Distant Galaxy Is A Star Producing Machine Unlike Anything Seen Before
Astronomers have discovered a galaxy that's turning space gas into stars with nearly 100 percent efficiency, a rare phase of galaxy evolution that has never been observed at such extremes.
The find comes from IRAM Plateau de Bure interferometer in the French Alps, NASA's Wide-field Infrared Survey Explorer and NASA's Hubble Space Telescope.
"Galaxies burn gas like a car engine burns fuel. Most galaxies have fairly inefficient engines, meaning they form stars from their stellar fuel tanks far below the maximum theoretical rate," said Jim Geach of McGill University, lead author of a new study, according to a statement.
"This galaxy is like a highly tuned sports car, converting gas to stars at the most efficient rate thought to be possible," he said.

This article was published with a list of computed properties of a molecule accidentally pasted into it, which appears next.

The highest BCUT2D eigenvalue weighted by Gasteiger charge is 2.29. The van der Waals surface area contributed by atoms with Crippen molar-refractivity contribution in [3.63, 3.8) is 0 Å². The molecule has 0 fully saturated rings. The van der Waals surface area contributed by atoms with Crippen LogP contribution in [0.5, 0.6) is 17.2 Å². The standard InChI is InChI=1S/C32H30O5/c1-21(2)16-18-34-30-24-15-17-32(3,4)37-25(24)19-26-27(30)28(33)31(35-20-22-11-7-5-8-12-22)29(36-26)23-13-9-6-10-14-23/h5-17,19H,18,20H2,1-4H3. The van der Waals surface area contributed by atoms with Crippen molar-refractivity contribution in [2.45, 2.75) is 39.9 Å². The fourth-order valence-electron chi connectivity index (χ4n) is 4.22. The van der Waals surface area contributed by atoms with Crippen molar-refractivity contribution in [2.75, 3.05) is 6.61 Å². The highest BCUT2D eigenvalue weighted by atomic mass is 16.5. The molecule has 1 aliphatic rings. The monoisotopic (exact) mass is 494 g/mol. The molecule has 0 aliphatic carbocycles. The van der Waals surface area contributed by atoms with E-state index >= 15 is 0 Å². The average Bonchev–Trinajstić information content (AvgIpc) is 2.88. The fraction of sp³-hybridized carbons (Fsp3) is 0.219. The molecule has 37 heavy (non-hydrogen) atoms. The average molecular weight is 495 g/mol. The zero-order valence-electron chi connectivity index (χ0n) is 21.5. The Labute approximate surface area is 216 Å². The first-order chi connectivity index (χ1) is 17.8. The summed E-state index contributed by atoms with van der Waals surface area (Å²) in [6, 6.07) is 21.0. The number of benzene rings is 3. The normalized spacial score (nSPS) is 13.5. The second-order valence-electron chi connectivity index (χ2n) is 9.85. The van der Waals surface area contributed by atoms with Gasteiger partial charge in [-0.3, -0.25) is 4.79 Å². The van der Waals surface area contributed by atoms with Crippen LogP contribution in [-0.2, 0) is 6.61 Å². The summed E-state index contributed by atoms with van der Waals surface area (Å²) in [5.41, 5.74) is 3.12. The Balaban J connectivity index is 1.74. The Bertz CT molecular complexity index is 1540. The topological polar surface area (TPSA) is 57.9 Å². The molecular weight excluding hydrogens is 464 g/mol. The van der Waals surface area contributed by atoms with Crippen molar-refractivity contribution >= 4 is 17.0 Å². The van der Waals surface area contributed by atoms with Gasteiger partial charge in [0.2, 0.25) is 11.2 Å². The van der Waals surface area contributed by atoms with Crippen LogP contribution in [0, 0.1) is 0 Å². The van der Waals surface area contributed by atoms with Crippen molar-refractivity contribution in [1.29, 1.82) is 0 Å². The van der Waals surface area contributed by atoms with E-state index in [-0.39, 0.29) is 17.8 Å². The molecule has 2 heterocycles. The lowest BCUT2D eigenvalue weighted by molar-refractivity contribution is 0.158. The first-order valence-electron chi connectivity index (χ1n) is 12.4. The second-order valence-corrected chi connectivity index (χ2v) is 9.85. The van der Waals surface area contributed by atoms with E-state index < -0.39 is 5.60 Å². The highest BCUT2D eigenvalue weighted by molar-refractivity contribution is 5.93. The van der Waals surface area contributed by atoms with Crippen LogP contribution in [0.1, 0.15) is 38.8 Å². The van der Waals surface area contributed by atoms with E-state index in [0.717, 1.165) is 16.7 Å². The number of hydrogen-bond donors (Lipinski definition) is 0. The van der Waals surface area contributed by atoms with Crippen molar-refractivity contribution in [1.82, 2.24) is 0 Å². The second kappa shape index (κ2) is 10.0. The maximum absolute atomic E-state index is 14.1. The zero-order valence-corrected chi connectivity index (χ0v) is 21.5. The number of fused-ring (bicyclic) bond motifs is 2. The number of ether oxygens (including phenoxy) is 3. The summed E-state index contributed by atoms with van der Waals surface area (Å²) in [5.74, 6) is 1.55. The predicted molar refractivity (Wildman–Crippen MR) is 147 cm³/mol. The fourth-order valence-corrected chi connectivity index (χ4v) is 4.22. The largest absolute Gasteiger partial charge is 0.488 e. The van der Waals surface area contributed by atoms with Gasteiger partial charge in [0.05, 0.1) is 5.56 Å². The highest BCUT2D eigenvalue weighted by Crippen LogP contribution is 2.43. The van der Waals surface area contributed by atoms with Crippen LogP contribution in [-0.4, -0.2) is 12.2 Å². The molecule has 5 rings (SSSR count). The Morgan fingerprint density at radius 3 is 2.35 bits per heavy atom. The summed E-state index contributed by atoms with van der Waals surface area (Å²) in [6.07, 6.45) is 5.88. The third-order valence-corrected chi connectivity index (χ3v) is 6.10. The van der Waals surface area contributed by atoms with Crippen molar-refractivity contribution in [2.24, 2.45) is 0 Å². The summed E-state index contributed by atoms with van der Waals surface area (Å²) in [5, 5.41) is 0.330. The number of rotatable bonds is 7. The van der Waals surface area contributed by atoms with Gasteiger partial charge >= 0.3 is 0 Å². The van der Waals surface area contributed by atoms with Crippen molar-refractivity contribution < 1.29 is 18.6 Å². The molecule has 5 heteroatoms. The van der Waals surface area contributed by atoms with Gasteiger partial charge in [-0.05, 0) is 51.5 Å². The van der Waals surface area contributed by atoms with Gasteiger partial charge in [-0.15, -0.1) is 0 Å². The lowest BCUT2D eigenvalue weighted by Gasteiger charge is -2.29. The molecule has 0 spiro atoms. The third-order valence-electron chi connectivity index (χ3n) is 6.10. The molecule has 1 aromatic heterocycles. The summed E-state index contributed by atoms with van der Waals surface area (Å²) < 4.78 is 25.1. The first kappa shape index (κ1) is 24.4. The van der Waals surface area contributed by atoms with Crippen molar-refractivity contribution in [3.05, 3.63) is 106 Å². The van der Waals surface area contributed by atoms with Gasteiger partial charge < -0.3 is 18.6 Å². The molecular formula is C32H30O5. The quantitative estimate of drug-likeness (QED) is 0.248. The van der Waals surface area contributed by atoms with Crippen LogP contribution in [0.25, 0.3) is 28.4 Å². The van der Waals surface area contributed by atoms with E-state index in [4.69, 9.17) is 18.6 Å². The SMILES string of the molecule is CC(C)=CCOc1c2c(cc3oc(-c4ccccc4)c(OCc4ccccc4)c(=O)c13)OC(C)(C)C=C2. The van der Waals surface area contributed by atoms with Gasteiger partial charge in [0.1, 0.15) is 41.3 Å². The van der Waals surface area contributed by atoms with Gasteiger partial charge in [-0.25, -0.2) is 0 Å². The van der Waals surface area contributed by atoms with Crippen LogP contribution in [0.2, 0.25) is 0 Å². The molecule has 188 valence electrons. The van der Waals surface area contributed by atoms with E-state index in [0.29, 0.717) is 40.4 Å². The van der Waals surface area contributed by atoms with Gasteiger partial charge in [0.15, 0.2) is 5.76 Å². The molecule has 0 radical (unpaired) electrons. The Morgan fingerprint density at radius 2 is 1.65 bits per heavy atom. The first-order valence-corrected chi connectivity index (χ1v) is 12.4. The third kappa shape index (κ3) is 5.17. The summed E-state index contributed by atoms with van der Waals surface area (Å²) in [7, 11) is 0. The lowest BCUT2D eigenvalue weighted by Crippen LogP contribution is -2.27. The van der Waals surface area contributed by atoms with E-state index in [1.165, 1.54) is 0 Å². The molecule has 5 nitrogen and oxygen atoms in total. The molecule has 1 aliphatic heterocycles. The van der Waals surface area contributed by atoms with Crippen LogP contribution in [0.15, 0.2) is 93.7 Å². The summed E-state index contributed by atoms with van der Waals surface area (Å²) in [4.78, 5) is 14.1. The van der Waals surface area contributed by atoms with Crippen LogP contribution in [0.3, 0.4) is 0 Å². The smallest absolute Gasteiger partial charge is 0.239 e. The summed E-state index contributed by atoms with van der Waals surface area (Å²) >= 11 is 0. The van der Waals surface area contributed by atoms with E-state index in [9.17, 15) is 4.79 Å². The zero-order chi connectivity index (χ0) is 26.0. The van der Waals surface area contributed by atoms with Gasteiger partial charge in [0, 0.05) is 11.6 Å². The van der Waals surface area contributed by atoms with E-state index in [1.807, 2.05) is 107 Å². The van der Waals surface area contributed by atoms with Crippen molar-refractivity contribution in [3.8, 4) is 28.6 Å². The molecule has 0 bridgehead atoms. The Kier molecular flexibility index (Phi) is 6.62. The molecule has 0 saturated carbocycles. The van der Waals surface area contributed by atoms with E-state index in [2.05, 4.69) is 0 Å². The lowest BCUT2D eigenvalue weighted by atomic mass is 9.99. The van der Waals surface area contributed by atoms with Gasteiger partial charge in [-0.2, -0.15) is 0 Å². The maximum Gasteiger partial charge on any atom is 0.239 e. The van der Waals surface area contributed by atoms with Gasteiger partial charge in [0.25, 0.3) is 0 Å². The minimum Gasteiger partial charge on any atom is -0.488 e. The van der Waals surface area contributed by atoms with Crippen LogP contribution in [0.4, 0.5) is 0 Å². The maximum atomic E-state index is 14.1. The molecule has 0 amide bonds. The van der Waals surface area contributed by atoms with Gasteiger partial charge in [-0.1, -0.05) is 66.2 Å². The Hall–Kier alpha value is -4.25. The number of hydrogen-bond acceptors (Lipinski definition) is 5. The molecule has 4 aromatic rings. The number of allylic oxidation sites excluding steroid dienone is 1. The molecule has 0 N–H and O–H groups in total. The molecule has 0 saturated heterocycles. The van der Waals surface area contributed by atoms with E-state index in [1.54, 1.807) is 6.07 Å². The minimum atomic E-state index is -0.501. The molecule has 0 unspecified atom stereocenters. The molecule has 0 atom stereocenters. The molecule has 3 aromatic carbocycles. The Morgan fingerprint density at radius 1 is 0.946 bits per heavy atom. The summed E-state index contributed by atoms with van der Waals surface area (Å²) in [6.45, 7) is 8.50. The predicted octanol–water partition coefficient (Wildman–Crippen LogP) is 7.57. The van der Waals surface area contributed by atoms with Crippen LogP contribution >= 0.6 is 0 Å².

In regions of galaxies where new stars are forming, parts of gas clouds are collapsing due to gravity. When the gas is dense enough to squeeze atoms together and ignite nuclear fusion, a star is born. At the same time, winds and radiation from stars that have just formed can prevent the formation of new stars by exerting pressure on the surrounding gas, curtailing the collapse.
The find is a very interesting galaxy, with an uninteresting name -- SDSSJ1506+54 - researchers said it practically jumping out at them when they were observing it under infrared wavelengths.
Hubble's visible-light observations revealed that the galaxy is extremely compact, with most of its light emanating from a region just a few hundred light-years across.
"This galaxy is forming stars at a rate hundreds of times faster than our Milky Way galaxy, but the sharp vision of Hubble revealed that the majority of the galaxy's starlight is being emitted by a region just a few percent of the diameter of the Milky Way. This is star formation at its most extreme," said Geach.
The research appears in the Astrophysical Journal Letters.